from the dust jacket of the 1950 Little, Brown first edition
The Proud and the Free
This is the simple and moving story of Jamie Stuart, of the 11th Regiment of the Pennsylvania Line. The Eleventh was one of the "foreign" regiments of the Continental Army, so-called because its ranks contained many Scottish, Irish, English, and Germans with a sprinkling of Negroes, Poles and Jews. Jamie Stuart, bound to be a cobbler, had run away to join the army at seventeen. Now as a man of twenty-two he was chosen one of the Committee of Sergeants who, on that New Year's Day of 1781 when open revolt seemed the only way to justify the principles for which they fought, organized and held the Line together against its officers. Jamie was in charge of the discipline of the men, which history tells us was phenomenal during the extraordinary march from Morristown to Princeton.
With the collapse of the revolt, the inevitable reaction sent Jamie and a friend on a wild spree in Philadelphia, and back home for a period of sober reflection with his love, Molly Bracken. But Jamie's love for Molly, the pastor's daughter, was hard to reconcile with what he had learned in the Line, and he enlisted again, to see his friends massacred at York and the Line cut in half by its charge at Yorktown. At last he returned to Molly, but never to forget during a long life the lesson of the Line.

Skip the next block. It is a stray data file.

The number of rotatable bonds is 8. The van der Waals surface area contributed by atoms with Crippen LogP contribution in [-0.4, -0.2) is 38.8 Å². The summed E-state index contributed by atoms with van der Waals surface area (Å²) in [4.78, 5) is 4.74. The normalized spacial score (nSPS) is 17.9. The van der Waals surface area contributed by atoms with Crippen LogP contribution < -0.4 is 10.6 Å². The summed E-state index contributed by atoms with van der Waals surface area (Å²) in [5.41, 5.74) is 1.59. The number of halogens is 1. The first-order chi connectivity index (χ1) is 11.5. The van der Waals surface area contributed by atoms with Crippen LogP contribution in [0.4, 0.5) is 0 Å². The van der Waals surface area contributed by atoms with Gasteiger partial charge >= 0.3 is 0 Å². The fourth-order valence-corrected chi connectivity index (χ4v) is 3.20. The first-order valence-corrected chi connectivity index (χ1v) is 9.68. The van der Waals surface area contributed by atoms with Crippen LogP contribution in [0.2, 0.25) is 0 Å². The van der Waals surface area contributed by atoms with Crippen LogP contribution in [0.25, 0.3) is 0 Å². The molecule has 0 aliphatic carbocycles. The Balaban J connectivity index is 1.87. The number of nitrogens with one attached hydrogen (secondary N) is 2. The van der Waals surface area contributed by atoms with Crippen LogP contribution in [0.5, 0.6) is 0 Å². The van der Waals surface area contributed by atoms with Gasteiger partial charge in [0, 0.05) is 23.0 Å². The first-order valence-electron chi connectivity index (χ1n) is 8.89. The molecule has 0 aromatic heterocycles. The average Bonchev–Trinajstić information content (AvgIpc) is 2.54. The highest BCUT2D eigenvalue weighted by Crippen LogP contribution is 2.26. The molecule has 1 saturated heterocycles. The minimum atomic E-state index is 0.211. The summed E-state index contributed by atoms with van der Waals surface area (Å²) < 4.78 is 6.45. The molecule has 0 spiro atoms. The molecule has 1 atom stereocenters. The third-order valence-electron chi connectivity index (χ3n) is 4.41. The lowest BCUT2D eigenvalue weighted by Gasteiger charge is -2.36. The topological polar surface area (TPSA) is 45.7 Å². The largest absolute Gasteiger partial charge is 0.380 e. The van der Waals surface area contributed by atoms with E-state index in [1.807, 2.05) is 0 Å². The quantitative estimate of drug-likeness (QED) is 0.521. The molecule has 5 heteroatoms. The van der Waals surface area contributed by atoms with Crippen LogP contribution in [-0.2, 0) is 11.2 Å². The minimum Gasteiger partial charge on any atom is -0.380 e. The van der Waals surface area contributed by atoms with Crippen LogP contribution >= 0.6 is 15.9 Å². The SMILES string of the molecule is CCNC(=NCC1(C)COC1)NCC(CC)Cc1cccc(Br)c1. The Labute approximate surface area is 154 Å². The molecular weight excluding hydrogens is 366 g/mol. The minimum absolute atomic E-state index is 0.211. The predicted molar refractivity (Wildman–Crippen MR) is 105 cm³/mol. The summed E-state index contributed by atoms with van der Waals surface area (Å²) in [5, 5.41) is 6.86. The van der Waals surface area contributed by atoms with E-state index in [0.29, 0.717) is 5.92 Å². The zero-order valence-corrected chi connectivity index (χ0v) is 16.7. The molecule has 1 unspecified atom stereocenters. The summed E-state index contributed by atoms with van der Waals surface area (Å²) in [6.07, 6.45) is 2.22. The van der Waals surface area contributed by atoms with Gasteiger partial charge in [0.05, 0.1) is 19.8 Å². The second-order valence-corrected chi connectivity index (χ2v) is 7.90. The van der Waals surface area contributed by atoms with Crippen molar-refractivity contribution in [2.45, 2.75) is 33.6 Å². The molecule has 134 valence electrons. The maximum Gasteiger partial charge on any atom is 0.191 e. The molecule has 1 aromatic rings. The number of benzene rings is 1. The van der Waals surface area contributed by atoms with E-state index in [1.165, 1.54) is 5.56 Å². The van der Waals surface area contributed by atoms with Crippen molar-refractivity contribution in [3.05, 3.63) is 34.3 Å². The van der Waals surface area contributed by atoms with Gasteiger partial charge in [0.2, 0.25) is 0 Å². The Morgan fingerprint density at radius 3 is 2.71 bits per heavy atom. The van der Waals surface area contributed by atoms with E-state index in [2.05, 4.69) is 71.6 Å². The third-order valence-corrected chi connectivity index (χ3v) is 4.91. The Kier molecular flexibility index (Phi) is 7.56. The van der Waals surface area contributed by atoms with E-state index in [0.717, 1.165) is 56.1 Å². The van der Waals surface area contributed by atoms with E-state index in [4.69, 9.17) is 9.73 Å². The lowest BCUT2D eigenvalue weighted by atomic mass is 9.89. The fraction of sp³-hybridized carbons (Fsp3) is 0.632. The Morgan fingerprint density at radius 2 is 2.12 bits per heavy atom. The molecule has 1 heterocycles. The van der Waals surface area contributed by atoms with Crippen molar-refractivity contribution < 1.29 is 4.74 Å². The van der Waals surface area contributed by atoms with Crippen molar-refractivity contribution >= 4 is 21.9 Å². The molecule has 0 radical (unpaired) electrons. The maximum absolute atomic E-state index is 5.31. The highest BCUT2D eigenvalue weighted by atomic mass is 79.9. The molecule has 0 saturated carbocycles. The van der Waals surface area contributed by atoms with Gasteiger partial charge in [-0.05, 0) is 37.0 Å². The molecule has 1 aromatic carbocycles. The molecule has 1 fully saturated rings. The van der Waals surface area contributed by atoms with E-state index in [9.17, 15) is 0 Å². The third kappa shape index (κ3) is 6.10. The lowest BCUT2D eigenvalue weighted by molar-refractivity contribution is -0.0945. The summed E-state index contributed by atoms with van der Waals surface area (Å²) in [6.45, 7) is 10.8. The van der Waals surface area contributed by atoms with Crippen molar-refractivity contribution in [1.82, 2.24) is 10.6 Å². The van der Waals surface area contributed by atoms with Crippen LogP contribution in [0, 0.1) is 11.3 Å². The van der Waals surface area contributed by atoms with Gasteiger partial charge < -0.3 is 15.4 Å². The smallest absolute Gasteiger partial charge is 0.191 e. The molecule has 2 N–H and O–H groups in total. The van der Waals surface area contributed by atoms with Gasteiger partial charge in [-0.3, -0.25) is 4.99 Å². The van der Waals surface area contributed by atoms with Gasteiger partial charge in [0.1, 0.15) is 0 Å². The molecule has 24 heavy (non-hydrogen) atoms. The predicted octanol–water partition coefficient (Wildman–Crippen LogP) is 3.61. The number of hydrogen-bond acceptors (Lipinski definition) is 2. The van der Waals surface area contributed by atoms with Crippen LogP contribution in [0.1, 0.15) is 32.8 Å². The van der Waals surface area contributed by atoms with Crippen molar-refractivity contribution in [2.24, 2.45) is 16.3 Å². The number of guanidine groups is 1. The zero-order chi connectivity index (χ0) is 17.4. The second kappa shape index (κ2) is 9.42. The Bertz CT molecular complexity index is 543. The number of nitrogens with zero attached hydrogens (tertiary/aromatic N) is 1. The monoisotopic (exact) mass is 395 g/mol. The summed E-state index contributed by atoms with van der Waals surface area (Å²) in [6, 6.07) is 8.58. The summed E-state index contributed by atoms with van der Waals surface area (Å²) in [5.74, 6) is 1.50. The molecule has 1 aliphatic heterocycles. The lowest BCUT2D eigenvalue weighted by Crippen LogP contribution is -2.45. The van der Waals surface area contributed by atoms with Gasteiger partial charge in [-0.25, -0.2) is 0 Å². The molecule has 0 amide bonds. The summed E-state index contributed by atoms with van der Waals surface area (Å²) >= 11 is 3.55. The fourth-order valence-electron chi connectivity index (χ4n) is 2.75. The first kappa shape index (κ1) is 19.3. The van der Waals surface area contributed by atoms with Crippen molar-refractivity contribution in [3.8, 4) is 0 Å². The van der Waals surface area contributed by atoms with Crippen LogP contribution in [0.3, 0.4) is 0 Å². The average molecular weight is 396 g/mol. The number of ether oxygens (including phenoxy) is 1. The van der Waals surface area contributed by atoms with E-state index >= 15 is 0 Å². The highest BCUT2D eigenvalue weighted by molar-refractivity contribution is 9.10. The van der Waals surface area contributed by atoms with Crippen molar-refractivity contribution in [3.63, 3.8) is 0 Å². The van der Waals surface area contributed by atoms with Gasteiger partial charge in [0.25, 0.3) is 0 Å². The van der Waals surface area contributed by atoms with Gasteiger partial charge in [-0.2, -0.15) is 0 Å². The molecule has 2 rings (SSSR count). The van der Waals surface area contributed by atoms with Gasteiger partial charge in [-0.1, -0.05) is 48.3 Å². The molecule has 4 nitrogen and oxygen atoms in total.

Telling this story in the great tradition which seeks to preserve the natural pride of Americans in their heritage, Howard Fast has again exhibited the superb writing skill which enables him to match rhythm and idiom precisely to his subject. His previous novel, MY GLORIOUS BROTHERS, resounded with the intonations of the Old Testament. The language of THE PROUD AND THE FREE is as perfectly attuned as folk song to early America.